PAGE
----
Tuesday, May 29, 2007


Welcome to Mixed Signals! This is a blog that I am setting up in the midst of writing a new book on media technologies, cultural geography, and globalization. I would like to try and use this space to gather thoughts, think out loud, post images, and interact with others who share interests. I have been in Berlin for the last 7 months working as a research fellow at the Institute for Advanced Study (Wissenschaftskolleg,, and am preparing for a research trip to Mongolia later this week.

Here is a brief summary of my project:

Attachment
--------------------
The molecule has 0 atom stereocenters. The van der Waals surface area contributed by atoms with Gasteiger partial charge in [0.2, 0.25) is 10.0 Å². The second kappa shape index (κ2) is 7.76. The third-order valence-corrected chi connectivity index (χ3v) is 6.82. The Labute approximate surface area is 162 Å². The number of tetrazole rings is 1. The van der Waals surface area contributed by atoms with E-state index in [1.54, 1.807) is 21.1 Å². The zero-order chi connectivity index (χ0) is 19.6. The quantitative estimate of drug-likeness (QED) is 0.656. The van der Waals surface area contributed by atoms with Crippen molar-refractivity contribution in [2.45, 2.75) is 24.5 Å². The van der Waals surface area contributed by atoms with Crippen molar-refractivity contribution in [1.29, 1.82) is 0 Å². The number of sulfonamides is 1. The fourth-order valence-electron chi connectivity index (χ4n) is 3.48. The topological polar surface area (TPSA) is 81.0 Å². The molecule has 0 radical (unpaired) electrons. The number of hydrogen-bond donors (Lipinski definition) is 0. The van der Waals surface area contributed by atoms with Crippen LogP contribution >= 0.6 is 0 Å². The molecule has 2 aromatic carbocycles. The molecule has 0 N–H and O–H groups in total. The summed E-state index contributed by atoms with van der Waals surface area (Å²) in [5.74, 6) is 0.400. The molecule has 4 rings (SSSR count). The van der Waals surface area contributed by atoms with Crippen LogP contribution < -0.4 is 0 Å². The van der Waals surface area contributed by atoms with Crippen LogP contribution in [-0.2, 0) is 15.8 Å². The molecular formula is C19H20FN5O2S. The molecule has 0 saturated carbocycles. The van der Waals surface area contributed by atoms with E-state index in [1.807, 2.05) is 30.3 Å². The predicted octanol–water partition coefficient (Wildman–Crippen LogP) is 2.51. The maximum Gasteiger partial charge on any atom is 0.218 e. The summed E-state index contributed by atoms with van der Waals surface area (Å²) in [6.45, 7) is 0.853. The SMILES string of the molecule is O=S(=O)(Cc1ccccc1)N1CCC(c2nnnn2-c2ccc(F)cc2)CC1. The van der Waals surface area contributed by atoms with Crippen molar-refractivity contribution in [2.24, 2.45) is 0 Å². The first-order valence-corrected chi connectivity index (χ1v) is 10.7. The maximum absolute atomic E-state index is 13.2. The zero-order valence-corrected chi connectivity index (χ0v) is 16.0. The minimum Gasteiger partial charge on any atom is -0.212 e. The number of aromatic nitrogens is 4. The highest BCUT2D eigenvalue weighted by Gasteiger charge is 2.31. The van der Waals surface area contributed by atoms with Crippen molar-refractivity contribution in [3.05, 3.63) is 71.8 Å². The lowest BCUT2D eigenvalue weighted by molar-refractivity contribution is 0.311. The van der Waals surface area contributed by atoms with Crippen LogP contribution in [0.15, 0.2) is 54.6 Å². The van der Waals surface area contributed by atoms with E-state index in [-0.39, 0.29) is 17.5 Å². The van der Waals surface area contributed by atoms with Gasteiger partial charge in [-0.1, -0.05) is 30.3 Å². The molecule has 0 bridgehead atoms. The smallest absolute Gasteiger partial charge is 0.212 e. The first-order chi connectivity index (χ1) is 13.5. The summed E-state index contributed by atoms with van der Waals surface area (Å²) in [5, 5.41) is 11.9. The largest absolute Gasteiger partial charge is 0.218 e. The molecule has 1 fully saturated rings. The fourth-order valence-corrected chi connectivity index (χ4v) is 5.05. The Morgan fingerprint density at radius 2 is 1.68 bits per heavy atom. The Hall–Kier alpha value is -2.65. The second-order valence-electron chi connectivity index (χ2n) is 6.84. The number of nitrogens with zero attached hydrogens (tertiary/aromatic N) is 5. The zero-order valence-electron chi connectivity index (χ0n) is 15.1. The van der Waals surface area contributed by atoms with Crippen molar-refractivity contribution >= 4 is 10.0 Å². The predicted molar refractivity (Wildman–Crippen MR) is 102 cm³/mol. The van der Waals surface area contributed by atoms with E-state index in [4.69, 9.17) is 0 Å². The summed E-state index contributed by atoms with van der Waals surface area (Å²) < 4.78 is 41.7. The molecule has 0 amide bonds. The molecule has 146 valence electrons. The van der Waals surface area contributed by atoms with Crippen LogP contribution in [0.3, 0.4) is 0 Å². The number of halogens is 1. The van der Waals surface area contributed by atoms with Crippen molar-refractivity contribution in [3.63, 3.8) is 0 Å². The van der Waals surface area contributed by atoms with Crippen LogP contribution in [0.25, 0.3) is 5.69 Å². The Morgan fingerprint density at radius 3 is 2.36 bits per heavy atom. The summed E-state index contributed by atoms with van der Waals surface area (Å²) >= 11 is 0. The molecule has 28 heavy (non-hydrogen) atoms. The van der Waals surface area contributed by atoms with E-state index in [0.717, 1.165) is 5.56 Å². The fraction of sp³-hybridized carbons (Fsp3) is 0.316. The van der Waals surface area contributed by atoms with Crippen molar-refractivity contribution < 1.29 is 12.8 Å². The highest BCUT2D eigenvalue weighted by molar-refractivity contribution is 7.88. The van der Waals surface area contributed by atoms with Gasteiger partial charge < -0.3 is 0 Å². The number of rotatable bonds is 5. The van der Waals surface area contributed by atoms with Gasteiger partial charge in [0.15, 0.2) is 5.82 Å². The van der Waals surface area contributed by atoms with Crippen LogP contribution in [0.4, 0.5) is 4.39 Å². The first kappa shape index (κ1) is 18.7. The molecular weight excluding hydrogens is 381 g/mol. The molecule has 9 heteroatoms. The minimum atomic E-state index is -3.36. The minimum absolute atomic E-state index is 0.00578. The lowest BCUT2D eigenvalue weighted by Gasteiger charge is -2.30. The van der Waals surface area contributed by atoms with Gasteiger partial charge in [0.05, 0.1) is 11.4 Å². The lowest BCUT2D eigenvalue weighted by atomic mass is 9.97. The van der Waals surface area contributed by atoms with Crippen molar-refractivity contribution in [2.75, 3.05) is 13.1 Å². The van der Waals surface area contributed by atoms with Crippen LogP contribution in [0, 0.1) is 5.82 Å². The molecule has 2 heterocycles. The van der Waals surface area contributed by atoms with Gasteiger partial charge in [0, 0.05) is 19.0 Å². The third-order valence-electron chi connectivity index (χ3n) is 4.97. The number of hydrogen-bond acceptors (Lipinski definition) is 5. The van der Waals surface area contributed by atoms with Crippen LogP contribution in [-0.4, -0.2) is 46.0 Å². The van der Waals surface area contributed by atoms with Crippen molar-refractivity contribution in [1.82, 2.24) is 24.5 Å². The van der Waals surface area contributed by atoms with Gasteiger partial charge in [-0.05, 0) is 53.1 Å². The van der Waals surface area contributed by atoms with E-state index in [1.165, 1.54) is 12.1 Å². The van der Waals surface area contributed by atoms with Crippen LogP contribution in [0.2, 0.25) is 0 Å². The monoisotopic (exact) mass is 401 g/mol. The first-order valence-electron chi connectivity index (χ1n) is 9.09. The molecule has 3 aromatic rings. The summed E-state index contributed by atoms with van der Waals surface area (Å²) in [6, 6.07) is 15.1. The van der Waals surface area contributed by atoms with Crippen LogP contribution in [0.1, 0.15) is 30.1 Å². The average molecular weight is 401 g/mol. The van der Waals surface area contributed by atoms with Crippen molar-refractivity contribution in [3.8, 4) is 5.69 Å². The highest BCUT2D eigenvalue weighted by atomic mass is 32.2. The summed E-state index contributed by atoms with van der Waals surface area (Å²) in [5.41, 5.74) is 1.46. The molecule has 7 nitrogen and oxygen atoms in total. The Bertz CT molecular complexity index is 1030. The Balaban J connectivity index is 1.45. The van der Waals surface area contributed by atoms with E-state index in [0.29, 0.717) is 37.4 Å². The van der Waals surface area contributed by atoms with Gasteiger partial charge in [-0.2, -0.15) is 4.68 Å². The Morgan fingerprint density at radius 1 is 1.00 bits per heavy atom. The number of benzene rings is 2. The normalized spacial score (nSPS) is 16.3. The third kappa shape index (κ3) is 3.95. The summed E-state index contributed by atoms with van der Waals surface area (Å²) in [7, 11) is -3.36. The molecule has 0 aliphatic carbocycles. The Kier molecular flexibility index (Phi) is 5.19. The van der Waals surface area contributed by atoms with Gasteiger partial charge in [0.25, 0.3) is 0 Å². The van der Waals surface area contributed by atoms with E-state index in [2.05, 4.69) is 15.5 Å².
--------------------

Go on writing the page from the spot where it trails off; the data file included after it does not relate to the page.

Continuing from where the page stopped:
Modern media research could be categorized into four areas: 1) aesthetic/formal analysis; 2) industrial/regulatory analysis; 3) discourse/representational analysis; and 4) reception/audience analysis. In general, the research has concentrated upon relations of production and consumption, exploring particular conditions that have generated various forms of audiovisual culture and the contexts in which they have been consumed, whether the cinema, living room, art gallery, or mobile interface, among others. Fewer researchers have tackled the issue of distribution, considering how the dissemination of media transpires through a series of networks dispersed across time/space and enmeshed with histories of international trade, geopolitics, and technological development. Those scholars who have focused upon such issues (Innis, Mattelart, Schiller, Castells) have narrated a tale of Western imperialism, emphasizing how industrial nation-states fueled the formation of culture industries during the 19th and 20th centuries that were exported throughout the world with a potentially homogenizing effect, threatening a vibrant array of languages and cultures. This position, now understood as the “media imperialism thesis,” drew crucial attention to the hegemonic power plays inherent in the globalization of media, but tended to overlook local/national negotiation or contestation of such processes along with variations across territorial and socio-economic contexts. Furthermore, the thesis implicitly established the industrial West as the standard against which all the world’s media cultures are measured and evaluated.